Illinois residents may know that debt collectors are restricted by federal law from harassing the debtor. The Fair Debt Collection Practices Act outlines boundaries debt collectors are obliged to honor. If the debtor's rights are ignored, a complaint may be filed. The Act includes restrictions about when the collection agent may call. For instance, calls to a debtor may be made between the hours of 8 a.m. and 9 p.m., and callers are obligated to tell the debtor they are a bill collector. If the debtor has an attorney, the collection agency employee may only contact the attorney. The agent may not call the debtor at his or her workplace if it is not acceptable to the debtor's employer.
The collection agent may not speak in an obscene or threatening manner or threaten imprisonment. In addition, the agent may not send mail that resembles a legal document or intimates that property seizure may occur. The agent may not provide the debtor with information that is untrue, such as falsifying the amount owed.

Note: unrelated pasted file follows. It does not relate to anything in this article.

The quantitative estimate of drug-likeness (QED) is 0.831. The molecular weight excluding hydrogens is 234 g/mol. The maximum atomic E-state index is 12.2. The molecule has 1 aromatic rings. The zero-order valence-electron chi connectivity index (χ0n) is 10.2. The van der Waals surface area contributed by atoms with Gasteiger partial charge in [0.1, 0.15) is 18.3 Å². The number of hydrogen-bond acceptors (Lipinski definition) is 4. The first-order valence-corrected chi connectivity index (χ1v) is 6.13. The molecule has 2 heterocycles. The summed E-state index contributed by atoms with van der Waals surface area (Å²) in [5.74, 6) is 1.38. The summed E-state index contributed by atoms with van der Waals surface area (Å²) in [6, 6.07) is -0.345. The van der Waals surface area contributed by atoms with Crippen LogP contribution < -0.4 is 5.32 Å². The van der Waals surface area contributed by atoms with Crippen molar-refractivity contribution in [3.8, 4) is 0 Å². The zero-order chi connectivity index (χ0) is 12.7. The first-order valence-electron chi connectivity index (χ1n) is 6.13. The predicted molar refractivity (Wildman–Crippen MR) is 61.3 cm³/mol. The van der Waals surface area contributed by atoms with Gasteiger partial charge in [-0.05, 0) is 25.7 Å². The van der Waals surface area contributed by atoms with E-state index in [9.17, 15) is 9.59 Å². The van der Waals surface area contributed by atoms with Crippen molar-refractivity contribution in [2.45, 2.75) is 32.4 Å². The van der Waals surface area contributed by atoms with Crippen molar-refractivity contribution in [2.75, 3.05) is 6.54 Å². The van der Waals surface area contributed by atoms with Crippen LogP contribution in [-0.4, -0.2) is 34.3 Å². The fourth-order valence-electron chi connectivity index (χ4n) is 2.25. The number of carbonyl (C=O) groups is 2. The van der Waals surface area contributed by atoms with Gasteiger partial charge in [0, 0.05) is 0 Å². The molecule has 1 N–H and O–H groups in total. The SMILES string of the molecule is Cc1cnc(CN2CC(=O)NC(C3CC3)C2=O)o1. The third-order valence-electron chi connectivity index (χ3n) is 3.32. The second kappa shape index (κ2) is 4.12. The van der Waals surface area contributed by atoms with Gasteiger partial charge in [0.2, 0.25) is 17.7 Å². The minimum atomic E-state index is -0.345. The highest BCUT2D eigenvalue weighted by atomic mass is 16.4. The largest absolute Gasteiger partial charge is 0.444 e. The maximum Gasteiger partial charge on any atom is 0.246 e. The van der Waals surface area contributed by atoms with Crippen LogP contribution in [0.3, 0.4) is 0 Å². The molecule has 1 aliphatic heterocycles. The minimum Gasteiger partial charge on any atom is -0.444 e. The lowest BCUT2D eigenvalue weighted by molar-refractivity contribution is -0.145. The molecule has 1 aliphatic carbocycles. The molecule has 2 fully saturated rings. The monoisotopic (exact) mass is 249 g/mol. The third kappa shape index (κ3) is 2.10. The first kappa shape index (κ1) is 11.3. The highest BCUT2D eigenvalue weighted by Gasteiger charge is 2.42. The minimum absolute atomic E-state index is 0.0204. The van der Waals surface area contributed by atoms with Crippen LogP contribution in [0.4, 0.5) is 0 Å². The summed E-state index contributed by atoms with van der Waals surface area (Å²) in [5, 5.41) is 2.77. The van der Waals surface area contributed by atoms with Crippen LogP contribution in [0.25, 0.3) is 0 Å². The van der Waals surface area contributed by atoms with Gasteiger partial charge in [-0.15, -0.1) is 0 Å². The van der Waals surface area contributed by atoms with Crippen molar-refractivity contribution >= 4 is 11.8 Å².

The collector may not contact anyone other than the original creditor or the credit bureau unless the agent needs to verify address information. In the latter situation, they may only provide their own name and not the agency name. The agent may not say the information they seek is in regard to a debt.
If a debt collection agent violates the consumer rights of a debtor, this could result in damages and attorney fees being paid by the collector. Obtaining legal advice may provide the debtor with guidance as to how this is done and what steps need to be taken to pursue available remedies.
Source: Findlaw, " What Actions Must a Collection Agency Avoid?", December 24, 2014